This question is a little shocking, I know. But when you think about the teen shows that defined the 90s and 00s-era Canadian landscape (Student Bodies, Breaker High, every edition of Degrassi), there was more than enough space for a series in which its heroine delivered thoughts as a voiceover and offered complex and thought-provoking reflections about adolescence. This is especially true when you consider the shift American television underwent over the course of the 90s: the TGIF lineup evolved to consist of Sabrina the Teenage Witch and Boy Meets World, as well as a Clueless reboot and a sitcom about a pizza place. And while some of them offered interesting and important insights into teenhood, the priority seemed to be less about reality and more about jokes. In Canada, we may have had Student Bodies (a comedy that veered into Very Special Episodes more than a few times and also wasn't very funny), but we did lay the groundwork for the likes of the aforementioned Degrassi franchise, where Y2K audiences flocked. While America dealt out the hits, Canada kept it a little bit strange. And that strangeness was oddly addicting — since even as tweens, we knew life wasn't laugh tracks and 30-minute storylines.
Sitcoms and tidy endings are wonderful things that will always hold a place in my heart — but as an adult, I want to hear from characters like Angela Chase, whose flaws can't be laughed away with a primetime-appropriate joke.- Anne T. Donahue
Which is probably why we still talk so much about My So-Called Life now, and why over two decades after it ended, I still remember Ready or Not and the episode where Amanda runs away from home to sleep in the mall. Sitcoms and tidy endings are wonderful things that will always hold a place in my heart — but as an adult, I want to hear from characters like Angela Chase, whose flaws can't be laughed away with a primetime-appropriate joke. Then again, the best comedies on air right now are those that follow the My So-Called Life approach to storytelling: they're difficult and messy and rarely presented neatly or with concrete closure (see: Russian Doll, Shrill, Sex Education). In real life, we're all just narrating our observations about what so-and-so said to us and what we think it all means. In 1995, I guess we couldn't handle it. But it turns out 25 years of prep has led to us pursuing more and more series that unapologetically delve deep.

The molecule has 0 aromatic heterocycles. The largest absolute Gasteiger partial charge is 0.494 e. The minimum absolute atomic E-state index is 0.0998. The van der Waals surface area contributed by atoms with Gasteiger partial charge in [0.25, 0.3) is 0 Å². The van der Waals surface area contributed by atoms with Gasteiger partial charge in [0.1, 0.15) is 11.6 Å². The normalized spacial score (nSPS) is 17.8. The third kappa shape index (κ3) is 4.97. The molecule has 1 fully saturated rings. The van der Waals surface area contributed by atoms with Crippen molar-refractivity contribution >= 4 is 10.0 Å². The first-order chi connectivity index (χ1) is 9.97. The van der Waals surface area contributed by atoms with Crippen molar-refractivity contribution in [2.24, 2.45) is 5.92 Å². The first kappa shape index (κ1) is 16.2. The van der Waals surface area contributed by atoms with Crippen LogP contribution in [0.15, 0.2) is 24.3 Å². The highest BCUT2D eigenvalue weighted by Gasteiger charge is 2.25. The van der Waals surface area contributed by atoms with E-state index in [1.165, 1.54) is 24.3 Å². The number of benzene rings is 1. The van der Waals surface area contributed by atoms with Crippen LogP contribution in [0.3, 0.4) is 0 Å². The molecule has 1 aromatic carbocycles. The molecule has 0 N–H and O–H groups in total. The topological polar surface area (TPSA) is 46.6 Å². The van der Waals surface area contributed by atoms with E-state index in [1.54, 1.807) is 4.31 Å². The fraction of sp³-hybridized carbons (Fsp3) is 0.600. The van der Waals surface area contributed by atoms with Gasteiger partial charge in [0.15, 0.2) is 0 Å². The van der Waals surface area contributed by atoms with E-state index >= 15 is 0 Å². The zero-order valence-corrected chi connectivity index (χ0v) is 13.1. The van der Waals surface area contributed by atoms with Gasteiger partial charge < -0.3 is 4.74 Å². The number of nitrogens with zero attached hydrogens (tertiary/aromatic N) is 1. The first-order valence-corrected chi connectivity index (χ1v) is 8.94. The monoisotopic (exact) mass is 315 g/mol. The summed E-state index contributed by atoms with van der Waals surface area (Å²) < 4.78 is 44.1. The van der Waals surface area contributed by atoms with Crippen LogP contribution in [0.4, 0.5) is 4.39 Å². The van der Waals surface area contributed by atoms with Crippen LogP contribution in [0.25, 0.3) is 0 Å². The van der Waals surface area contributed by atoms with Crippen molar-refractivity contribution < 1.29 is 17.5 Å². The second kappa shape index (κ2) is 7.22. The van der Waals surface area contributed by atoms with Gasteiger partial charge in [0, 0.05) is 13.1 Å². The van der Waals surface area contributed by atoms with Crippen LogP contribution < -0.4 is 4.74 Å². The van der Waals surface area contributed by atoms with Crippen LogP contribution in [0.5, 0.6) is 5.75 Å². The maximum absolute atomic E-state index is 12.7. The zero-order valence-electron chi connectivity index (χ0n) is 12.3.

I guess what I'm saying is that I'm awaiting a Ready or Not reboot — as long as the wardrobes, in all their 90s glory, stay the same.